I love pickles. The briny flavor, vivid color, and crunch delight my senses. They make a great snack and pair perfectly with sandwiches and BBQ.
I always have a jar of pickles in the fridge and hardly a day goes by without my eating a couple. Because of my pickle obsession, my son has taken on the role of pickle protector.
Once when my mother-in-law was visiting for the holidays, she grabbed a jar of pickles from my refrigerator. At the time, my son was five years old and he dashed into the kitchen before my mother-in-law could purloin my pickles.
“Stop!” he yelled to his grandmother. Startled, my mother-in-law froze in her tracks.
“What’s wrong?” she asked.
“You can’t eat my dad’s pickles,” he warned. “He will be so mad.”
“I don’t think that your dad will mind if I have one pickle,” she replied.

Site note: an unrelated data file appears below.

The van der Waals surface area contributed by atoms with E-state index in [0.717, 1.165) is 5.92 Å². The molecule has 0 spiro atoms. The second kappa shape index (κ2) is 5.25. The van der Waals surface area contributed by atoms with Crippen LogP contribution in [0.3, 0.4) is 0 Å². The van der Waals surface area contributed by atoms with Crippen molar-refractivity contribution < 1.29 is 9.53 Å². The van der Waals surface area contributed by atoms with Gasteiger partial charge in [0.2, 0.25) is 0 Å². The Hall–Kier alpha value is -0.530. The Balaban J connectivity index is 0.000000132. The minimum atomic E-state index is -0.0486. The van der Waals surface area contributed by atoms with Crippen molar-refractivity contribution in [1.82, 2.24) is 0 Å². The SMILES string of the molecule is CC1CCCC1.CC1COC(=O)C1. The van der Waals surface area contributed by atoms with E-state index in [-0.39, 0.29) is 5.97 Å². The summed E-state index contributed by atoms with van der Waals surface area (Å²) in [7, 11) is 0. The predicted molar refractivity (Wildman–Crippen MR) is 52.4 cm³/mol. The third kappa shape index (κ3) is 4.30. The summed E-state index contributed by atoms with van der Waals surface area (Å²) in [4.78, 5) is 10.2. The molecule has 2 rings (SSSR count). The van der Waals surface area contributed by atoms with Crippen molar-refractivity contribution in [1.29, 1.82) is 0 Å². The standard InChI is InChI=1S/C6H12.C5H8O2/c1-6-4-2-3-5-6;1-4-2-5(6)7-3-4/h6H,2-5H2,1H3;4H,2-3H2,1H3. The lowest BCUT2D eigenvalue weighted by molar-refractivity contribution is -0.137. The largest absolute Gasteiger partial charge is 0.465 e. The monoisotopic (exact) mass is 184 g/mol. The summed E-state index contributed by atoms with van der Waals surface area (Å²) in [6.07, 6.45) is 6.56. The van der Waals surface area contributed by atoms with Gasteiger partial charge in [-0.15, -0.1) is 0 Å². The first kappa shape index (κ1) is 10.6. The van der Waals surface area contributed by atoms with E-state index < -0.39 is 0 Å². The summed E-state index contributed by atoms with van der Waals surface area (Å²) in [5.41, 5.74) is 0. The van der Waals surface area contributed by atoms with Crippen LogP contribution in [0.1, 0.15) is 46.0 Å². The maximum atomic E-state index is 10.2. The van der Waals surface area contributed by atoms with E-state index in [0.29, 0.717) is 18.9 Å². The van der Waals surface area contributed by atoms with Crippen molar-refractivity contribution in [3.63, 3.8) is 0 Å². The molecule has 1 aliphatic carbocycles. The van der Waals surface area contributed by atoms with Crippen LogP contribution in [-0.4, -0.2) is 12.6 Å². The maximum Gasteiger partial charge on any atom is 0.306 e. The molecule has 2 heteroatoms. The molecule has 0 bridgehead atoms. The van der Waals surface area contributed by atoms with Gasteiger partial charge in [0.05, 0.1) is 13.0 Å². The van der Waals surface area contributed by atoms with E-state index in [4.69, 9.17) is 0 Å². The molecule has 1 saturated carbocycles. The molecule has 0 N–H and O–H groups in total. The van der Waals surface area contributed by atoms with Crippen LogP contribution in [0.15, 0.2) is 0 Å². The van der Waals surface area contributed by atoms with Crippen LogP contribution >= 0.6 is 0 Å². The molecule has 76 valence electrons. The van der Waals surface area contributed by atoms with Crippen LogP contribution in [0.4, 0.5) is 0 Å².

“Yes, he will,” he said. “He loves pickles and he will be upset if they’re all gone when he gets home from work.”
My wife had to call me at my job so I could assure my son that it was okay for his grandmother to eat a pickle.
To make sure that I never run out of pickles and preserve family unity, I decided to experiment with making my own. With the help of one of my friends, who has been canning for over a decade, I’ve developed the following recipe for flavorful homemade dill pickles.
1 quart Mason jar
8 pickling cucumbers
1 Tbsp. sea salt
1-1/2 quarts boiled water, cooled
2 Tbsp. dill weed
1/2 cup of white vinegar
2 garlic cloves, peeled and halved
- Slice the cucumbers into wedges.
- Place the garlic in the jar and add the cucumbers.
- Add the dill weed and make sure that it is evenly distributed between the cucumbers.
- Add the salt and white vinegar.
- Fill the jar with the cooled water.
- Seal the jar and shake to help dissolve the salt.
- Place the jar on your counter upside down and away from direct sunlight.
- Let the pickles marinate for about five days. Shake the jar periodically to distribute the seasonings.
- Enjoy your tasty pickles. Store in refrigerator after opening.
- Share with your mother-in-law.